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Meet JMC's new field experience coordinator

September 14, 2023 - Beth Brauer

Lauren Michalak (she/her) is from Benzie County, Michigan. After graduating from JMC, she worked in Lansing for five years in the Michigan Senate and then moved to the D.C. area to earn her master's and doctorate degrees in early American history from the University of Maryland, College Park.


How did you learn about JMC? What are your goals for your position as field experience coordinator?

I first learned of JMC during my summer tour of campus in my junior year of high school. I actually intended to go into nursing, but the tour guide was a JMC student and his passion as he described the college and its emphasis on public affairs and community had me switching my major before I even applied!

I want to ensure the Field Experience Office assists and prepares students to undertake their field experience requirement. This means helping students understand their options to fulfill the requirement and finding the option — be it internship, education abroad, honors thesis — that will satisfy their personal, professional and/or academic interests.The field experience requirement is a benchmark of a Madisonian education, and having done an internship to fulfill that requirement when I was an undergrad, I understand just how valuable this experience is for students.

What previous experiences have you had prior to this position?

Prior to becoming the field experience coordinator, I was the project manager and assistant editor at the "Slavery, Law, & Power Project", a digital humanities project that transcribed and edited documents from the 17th-19th centuries. I also worked as an instructor of record, teaching assistant, and graduate assistant while completing my Ph.D.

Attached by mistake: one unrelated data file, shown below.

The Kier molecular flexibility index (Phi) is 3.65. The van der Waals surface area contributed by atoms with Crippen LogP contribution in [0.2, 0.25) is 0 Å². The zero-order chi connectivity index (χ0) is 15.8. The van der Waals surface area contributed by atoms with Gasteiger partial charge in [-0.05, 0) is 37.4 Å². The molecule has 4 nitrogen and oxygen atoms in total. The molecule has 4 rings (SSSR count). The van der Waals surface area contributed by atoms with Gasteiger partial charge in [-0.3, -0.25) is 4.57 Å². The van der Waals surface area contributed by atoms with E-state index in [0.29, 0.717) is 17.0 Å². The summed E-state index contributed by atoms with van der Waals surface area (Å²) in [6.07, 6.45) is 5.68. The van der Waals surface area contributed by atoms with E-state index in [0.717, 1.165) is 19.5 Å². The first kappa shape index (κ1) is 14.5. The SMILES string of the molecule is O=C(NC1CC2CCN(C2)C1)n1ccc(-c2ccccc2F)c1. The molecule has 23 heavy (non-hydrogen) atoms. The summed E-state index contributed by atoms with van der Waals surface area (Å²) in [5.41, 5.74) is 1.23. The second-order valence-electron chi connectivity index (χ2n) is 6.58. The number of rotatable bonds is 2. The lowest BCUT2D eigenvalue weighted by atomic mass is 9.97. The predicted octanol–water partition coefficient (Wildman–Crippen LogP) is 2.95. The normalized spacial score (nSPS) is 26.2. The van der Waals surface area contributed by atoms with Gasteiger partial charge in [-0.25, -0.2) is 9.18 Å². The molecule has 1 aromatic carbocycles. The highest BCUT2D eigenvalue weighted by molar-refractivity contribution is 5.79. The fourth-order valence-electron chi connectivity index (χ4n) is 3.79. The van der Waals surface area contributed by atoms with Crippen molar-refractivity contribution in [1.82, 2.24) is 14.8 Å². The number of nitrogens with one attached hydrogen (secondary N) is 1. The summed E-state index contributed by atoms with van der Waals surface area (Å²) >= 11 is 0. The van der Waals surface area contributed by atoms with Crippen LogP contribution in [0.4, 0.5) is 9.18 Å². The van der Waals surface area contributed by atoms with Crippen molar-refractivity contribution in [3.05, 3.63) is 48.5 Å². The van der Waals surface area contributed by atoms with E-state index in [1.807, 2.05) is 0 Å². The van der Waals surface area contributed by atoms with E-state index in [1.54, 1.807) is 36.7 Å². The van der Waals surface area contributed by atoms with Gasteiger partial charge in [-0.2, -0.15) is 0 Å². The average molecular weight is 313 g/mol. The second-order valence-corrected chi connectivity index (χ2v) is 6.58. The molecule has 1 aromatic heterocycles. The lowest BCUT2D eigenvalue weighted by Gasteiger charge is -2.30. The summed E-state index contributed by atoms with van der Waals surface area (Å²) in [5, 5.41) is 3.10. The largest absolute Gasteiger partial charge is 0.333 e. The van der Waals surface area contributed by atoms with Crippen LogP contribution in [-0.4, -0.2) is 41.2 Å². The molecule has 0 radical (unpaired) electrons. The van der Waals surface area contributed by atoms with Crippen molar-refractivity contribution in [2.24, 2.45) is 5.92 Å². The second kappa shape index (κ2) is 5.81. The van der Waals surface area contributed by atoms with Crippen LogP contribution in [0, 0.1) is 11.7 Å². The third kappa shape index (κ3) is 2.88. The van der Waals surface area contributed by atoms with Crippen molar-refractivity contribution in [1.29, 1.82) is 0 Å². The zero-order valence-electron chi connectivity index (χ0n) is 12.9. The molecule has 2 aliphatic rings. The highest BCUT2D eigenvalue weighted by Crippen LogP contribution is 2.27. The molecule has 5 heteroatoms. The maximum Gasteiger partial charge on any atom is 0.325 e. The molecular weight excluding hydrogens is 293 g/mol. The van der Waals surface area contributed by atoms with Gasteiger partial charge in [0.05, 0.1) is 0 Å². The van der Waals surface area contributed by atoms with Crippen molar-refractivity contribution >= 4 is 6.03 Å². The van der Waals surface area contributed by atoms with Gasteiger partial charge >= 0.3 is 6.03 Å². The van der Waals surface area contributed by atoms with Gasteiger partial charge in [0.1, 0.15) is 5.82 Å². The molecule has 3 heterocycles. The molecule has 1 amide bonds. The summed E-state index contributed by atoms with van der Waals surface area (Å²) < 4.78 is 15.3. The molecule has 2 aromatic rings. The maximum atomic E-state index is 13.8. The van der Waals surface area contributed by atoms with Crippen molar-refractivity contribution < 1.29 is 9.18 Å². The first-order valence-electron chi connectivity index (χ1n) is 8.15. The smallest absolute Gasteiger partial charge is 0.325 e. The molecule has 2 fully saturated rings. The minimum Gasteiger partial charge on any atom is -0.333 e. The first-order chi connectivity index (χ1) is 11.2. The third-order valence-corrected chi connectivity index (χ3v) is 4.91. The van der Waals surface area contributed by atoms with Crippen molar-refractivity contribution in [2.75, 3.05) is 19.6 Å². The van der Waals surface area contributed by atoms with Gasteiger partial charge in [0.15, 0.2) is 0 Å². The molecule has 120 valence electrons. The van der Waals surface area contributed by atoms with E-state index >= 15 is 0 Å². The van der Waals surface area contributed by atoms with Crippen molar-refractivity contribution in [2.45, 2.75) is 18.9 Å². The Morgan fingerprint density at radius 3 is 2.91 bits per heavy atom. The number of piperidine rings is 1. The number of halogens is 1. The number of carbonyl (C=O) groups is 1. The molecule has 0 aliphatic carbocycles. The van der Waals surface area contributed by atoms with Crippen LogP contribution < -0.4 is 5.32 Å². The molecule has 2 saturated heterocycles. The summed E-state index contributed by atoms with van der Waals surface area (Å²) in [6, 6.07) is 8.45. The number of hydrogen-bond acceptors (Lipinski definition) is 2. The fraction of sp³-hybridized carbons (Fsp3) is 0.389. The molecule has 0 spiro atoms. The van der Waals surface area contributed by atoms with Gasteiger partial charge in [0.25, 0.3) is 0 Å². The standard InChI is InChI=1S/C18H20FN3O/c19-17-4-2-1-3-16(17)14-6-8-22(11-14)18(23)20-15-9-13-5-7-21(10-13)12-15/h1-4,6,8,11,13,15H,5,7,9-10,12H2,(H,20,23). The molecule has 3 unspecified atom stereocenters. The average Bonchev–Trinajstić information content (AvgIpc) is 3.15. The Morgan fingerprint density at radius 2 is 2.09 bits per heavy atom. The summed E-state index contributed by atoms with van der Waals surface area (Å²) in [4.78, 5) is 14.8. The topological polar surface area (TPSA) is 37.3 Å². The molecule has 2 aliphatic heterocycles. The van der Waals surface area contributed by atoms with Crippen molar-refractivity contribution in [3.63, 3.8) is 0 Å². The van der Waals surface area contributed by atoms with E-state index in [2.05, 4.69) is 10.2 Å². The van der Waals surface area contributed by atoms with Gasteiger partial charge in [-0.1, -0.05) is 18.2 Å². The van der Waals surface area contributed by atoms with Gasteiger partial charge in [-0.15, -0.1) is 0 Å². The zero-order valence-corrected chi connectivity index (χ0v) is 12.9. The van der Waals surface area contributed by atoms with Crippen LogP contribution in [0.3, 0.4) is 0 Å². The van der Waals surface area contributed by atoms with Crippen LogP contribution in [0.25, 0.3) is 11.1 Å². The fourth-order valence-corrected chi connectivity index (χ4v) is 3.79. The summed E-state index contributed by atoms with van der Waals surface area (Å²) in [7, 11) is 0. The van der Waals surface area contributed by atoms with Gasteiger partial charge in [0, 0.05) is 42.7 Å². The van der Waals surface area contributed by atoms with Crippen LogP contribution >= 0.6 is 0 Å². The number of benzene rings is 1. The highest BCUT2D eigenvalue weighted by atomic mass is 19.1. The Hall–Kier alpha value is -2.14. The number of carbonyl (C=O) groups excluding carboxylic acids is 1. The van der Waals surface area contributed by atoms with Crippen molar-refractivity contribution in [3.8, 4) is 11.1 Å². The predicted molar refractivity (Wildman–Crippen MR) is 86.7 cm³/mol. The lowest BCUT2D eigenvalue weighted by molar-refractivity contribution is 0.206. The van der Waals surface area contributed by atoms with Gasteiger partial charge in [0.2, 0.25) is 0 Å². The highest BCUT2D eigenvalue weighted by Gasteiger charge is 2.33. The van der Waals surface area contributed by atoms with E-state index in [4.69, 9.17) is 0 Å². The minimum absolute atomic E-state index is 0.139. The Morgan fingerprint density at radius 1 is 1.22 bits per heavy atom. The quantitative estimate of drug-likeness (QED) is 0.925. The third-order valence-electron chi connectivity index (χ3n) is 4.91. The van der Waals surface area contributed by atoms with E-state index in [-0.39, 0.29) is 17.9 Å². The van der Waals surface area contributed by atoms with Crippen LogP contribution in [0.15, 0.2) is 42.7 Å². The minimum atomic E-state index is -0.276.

When I was working at the Michigan Senate, I was a constituent relations aide for a state senator, and a committee clerk for four standing senate committees. 

You certainly bring some unique experiences to your role! Please share a bit more about your research and expertise.

My dissertation examined the connections between the American Revolution and the 1780 riots in London (known as the Gordon Riots). I examine how London protestors and rioters adopted and adapted the rhetoric of the American Revolution, and how the events of the riots influenced the actions of American Loyalists, American Patriots and diplomats around Europe.

I've worked with and overseen student interns during my time in the Michigan Senate and as project manager for the "Slavery, Law, & Power" Project. I've also taught and mentored students through the process of writing a research paper and senior honors thesis.